Release year: 2013
Director: Carl Rinsch
Screenwriter: Chris Morgan, Hossein Amini, Walter Hamada
Starring: Keanu Reeves, Hiroyuki Sanada, Ko Shibasaki, Tadanobu Asano, Min Tanaka, Rinko Kikuchi
While hunting in the forest, Lord Asano of Ako (Min Tanaka) and his samurai finds a young half-breed and decides to bring him home to live with them. Several years later when the half-breed, Kai (Keeanu Reeves), is a grown man, Lord Asano is lured into a trap by witchcraft and punished into commiting seppuku. His samurais and Kai sets out to revenge him and save Lord Asano’s daughter Mika (Ko Shibasaki) who is being forced to marry the evil Lord Kira (Tadanobu Asano).
At first look an average action movie with nice swordfighting in it, but it reveals itself as more by bringing a bit extra with supernatural elements in the shape of a witch (Rinko Kikuchi) and mythical creatures. The film is based on the true story of the 47 Ronin in an event that took place at the start of the 18th century (probably without the mythical elements though) and is described as the best known example of the samurai code of honour; bushido. The movie is beautiful looking with gorgeous scenery and the aforementioned mythical elements blend in naturally, but is limited so, it never takes too much focus from the samurai and their way, which is without doubt the main theme of the movie. Whereas I often nudge up the verdict because of a particularly good acting performance, here I feel the oposite way. Many may now think I mean Reeves (The Matrix 1999), who tend to often be blamed for bad acting, but he delivers a very descent performance here, looking the part and feeling natural in it. I do however have a problem with Kikuchi, whose witch seems overplayed and who seems uncomfortable speaking English, which surprised me as I thought she did a great job in Pacific Rim (2013).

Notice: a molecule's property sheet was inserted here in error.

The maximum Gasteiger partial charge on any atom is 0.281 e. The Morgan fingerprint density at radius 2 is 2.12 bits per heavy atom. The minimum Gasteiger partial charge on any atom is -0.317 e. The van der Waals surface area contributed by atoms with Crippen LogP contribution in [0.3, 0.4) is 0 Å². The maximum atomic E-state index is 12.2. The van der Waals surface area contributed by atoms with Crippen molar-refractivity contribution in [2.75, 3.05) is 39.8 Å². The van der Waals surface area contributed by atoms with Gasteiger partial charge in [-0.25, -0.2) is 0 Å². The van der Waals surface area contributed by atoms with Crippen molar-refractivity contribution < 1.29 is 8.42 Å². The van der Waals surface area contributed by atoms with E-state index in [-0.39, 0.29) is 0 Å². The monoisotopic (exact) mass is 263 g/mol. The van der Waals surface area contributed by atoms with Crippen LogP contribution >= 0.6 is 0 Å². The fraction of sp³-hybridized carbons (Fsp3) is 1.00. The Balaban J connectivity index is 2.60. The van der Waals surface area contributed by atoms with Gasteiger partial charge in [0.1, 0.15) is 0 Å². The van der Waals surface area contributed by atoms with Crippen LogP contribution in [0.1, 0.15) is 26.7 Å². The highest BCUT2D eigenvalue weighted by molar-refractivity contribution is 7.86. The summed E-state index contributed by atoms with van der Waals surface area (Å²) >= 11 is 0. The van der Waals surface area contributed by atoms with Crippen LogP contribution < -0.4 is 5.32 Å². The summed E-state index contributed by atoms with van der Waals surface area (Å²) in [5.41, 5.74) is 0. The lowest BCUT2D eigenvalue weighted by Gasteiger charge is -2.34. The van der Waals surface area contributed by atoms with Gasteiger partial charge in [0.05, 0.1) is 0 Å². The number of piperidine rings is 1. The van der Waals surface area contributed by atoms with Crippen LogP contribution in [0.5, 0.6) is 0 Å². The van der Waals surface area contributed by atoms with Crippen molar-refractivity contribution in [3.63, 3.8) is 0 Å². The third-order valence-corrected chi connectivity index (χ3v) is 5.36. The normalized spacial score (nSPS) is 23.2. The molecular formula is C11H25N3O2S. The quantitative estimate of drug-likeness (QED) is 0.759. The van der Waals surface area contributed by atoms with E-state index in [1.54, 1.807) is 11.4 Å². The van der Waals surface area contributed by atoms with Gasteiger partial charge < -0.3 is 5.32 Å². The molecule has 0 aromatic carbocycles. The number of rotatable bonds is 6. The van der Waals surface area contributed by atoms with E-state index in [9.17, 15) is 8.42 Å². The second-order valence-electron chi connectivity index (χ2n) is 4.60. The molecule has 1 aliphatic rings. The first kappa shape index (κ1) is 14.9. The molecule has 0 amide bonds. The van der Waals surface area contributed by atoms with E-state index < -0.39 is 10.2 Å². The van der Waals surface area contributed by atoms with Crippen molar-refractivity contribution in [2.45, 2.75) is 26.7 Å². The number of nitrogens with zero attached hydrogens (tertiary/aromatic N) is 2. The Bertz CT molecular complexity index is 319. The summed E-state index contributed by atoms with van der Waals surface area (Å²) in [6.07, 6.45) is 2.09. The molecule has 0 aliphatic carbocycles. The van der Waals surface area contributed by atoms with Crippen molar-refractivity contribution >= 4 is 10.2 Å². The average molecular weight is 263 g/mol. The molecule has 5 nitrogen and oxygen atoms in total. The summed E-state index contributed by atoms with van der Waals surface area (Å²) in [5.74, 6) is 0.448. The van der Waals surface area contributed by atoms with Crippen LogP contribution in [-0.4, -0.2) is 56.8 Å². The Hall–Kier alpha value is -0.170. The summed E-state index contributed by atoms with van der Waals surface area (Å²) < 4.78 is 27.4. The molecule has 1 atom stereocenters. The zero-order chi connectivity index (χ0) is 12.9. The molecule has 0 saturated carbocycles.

An otherwise entertaining action movie with a twist of fairytale.
If you want to read more about the historic side, here is the wiki page: http://en.wikipedia.org/wiki/Forty-seven_Ronin
The story of the 47 Ronin has so far been filmed for cinema seven times, the most famous being The 47 Ronin (Genroku Chûshingura) from 1941.
Picture copyright: Universal/Sony Pictures